CELEBRATING IRELAND: “From Ireland to America,” a celebration of Irish and Irish-American culture performed on traditional string, wind, and percussion instruments, takes place Sunday from 2 to 4 p.m. at the Shrewsbury Public Library, 609 Main St.
Folk singer Roger Tincknell will present a St. Patrick’s Day program featuring traditional Irish ballads, sing-alongs, and work songs interspersed with toe-tapping instrumentals. The audience is encouraged to sing, clap, and dance. Irish step-dancing and spoon-playing instruction are also included in the free presentation.
SEASONAL DREAM: Opal Ensemble presents “March Thaw: Dreaming of Spring,” a free lunchtime concert, at noon Friday in Arlington’s Town Hall, at 730 Massachusetts Ave.
Founded two years ago by Watertown pianist Paul Carlson and Arlington residents Todd Brunel (clarinet) and Anne Black (viola), Opal Ensemble has a rich collective experience playing diverse music with classical and jazz ensembles.
Friday’s one-hour program will feature excerpts from Eight Pieces for Clarinet, Viola and Piano, Op. 83, by Max Bruch, and pieces by contemporary American composers Libby Larsen and Pamela Marshall, and French composer Jean Françaix.
MODERN CLASSICS: A dance and music program presented by Dance Currents Inc. and Pro Arte Chamber Orchestra of Boston will be presented at Newton’s City Hall, 333 Homer St., at 3 p.m. on Sunday.
The program will feature the modern-dance troupe performing “Ressourcement’’ to Bach’s Cello Suite in D minor, “Emergence’’ to Arcangelo Corelli’s Concerto No. 8 in G minor, and “Dawn’’ to Louise Farrenc’s Trio for Flute, Violin, and Cello in E minor, and Nadia Boulanger’s Pieces for Cello and Piano. Tickets are $15-30.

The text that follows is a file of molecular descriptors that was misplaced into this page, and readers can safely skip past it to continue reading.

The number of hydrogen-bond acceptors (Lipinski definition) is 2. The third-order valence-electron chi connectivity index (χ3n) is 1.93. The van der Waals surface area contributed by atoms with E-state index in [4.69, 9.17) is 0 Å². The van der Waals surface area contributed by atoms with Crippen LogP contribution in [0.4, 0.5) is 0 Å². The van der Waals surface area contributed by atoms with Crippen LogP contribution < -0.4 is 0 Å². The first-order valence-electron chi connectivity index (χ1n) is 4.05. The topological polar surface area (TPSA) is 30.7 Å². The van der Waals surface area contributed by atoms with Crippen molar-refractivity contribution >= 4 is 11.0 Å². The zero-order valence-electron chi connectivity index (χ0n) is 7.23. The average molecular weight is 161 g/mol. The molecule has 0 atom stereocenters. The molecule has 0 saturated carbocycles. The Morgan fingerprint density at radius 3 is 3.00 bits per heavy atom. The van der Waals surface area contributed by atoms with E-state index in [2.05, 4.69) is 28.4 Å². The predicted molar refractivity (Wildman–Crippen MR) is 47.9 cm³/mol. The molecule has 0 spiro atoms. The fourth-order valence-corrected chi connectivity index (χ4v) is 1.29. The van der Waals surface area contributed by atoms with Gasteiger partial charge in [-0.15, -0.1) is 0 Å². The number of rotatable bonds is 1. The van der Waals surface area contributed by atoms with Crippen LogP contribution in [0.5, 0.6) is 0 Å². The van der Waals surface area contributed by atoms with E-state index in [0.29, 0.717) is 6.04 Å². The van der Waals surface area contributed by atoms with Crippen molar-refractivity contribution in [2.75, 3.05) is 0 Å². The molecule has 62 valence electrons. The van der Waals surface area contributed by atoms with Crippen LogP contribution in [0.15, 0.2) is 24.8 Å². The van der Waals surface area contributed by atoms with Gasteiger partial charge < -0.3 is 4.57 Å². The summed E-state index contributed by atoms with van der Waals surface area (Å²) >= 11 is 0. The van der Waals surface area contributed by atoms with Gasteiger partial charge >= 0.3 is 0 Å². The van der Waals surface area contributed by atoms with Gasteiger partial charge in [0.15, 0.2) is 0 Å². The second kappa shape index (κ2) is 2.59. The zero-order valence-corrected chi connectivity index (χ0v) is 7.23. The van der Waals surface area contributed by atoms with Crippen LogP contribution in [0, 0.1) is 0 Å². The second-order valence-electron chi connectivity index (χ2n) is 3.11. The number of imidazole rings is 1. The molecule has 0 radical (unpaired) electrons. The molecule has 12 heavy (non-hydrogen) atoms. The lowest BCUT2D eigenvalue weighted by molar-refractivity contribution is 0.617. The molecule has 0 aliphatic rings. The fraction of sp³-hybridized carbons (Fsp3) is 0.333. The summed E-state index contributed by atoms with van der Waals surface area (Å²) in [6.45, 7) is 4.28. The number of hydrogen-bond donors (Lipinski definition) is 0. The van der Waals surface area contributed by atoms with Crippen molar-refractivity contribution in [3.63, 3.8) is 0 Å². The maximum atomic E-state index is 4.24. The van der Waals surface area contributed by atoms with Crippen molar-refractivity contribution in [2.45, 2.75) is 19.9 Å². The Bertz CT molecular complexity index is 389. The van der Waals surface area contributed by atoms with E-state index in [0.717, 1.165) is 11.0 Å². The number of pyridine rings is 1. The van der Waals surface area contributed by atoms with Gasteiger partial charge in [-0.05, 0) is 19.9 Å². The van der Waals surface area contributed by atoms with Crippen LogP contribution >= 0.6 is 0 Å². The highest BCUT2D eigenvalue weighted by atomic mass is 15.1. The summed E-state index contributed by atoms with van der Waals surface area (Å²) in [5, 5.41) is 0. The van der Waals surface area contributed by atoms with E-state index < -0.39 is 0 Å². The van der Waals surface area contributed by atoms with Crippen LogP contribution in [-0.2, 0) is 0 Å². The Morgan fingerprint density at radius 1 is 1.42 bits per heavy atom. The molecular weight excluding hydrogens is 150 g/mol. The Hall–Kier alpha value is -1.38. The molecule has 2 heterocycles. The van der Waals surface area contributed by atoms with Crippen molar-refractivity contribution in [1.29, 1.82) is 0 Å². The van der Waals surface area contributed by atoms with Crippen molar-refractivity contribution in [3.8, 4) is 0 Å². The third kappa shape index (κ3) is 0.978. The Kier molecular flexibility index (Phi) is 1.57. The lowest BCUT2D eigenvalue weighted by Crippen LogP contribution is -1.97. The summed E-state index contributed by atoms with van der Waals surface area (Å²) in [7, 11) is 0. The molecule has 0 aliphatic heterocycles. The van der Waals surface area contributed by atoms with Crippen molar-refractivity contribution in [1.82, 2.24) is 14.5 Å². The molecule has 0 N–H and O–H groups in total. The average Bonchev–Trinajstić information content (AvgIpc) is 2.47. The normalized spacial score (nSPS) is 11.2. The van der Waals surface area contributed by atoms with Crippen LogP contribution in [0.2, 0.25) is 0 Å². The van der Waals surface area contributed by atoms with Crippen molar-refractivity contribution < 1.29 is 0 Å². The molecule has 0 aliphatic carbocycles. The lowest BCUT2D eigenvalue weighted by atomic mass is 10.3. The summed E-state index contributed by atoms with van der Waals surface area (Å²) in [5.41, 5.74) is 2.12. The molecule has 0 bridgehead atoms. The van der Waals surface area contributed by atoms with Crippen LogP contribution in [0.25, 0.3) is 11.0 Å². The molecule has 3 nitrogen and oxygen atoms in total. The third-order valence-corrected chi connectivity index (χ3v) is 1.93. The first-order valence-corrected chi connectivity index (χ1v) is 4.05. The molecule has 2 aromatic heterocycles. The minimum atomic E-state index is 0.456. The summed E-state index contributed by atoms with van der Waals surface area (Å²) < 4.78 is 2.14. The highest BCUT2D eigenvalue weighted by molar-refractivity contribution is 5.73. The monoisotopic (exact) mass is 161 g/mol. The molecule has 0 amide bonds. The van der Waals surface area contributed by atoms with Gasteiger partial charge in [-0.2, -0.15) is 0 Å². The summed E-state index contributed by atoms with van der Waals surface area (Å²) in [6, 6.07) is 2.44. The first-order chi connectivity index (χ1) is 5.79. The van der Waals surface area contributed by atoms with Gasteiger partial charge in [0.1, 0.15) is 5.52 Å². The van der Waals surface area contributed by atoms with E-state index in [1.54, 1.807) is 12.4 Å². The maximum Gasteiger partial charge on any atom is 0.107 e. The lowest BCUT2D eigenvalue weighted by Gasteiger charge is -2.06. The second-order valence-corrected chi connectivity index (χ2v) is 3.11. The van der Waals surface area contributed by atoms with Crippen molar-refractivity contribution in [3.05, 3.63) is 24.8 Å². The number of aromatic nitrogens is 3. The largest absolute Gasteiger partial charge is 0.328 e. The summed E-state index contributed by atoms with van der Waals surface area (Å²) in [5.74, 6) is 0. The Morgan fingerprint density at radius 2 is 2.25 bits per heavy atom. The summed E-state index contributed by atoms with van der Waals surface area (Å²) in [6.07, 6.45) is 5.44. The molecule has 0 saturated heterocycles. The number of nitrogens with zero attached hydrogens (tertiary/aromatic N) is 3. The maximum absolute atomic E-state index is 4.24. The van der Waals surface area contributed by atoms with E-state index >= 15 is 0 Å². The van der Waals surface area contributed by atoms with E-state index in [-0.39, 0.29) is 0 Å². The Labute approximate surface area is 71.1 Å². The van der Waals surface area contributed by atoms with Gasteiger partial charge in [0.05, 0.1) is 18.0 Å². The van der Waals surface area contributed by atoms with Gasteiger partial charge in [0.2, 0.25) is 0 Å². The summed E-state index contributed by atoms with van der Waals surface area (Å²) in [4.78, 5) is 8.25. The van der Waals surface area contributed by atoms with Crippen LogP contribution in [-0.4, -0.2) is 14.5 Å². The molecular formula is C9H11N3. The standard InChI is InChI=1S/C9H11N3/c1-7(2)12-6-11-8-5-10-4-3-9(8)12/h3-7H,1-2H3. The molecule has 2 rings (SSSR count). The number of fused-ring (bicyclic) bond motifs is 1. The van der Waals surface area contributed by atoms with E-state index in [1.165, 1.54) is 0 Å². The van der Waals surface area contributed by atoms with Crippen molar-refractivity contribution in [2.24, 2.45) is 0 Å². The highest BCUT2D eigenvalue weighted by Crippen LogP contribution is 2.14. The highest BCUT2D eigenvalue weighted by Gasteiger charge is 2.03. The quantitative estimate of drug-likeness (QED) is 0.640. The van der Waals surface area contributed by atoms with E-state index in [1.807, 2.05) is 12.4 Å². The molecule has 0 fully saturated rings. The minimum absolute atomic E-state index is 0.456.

For information or reservations, call 617-796-1540 or go to www.newtoncommunitypride.org.
GREEN ANNIVERSARY: Reagle Music Theatre of Greater Boston presents the 16th anniversary edition of “A Little Bit of Ireland” on Saturday at 2 and 7 p.m. and Sunday at 2 p.m. at the Robinson Theatre, 617 Lexington St. in Waltham.
Highlights include Irish tenors, step-dancing, pub songs, harp music, and the storytelling of Irish comic Jerry Walker. Tickets are $35 to $50 for adults, with $3 off for seniors, and $25 for ages 5 to 18; rush seats at 50 percent off are available one hour before curtain with a valid college ID.
To purchase tickets or for more information, go to www.reaglemusictheatre.com, call 781-891-5600, or visit the theater box office.
RETELLING HISTORY: The Metropolitan Chorale of Brookline and the Brookline Symphony Orchestra present “American Stories,” a program of works inspired by vivid chapters in the country’s history, on Saturday at 8 p.m. and Sunday at 3 p.m. at All Saints Parish, 1773 Beacon St., Brookline.
Lisa Graham, music director of the Metropolitan Chorale, will serve as conductor, and Robin Young, cohost of National Public Radio’s “Here & Now,” will narrate Aaron Copland’s “Lincoln Portrait.”
The concert also features music by American composers Lee Hoiby, Charles Ives, Howard Hanson, Halsey Stevens, and David Conte.
Tickets are $25; or $20 for seniors, students, and Coolidge Corner Theatre or WGBH members; $15 for groups of 10 or more. For details, go to www.metropolitanchorale.org.
OVERCOMING AUTISM: On Wednesday from 7 to 9 p.m. in the Medfield High School auditorium, 24 Pound St., the Medfield Music Association hosts an inspirational event featuring the music of pianist and composer Matt Savage, who overcame various challenges associated with autism to launch a musical career at the age of 8, and is working on his graduate degree from the Manhattan School of Music, and music education and autism authority Rhoda Bernard, from the Boston Conservatory.
The evening will also feature performances by students from the conservatory’s autism program, as well as the Medfield system’s Marimba Ensemble, and the Medfield High School Jazz Combo (with Savage).
The event is free, but a $5 donation at the door is suggested to help launch a music scholarship for Medfield children with autism or other special needs. With limited seating, online registration is required; any remaining seats will be offered to walk-ins. To reserve seats or for more information, go to www.medfieldmusicassociation.com.Send ideas to nancyswest@ gmail.com.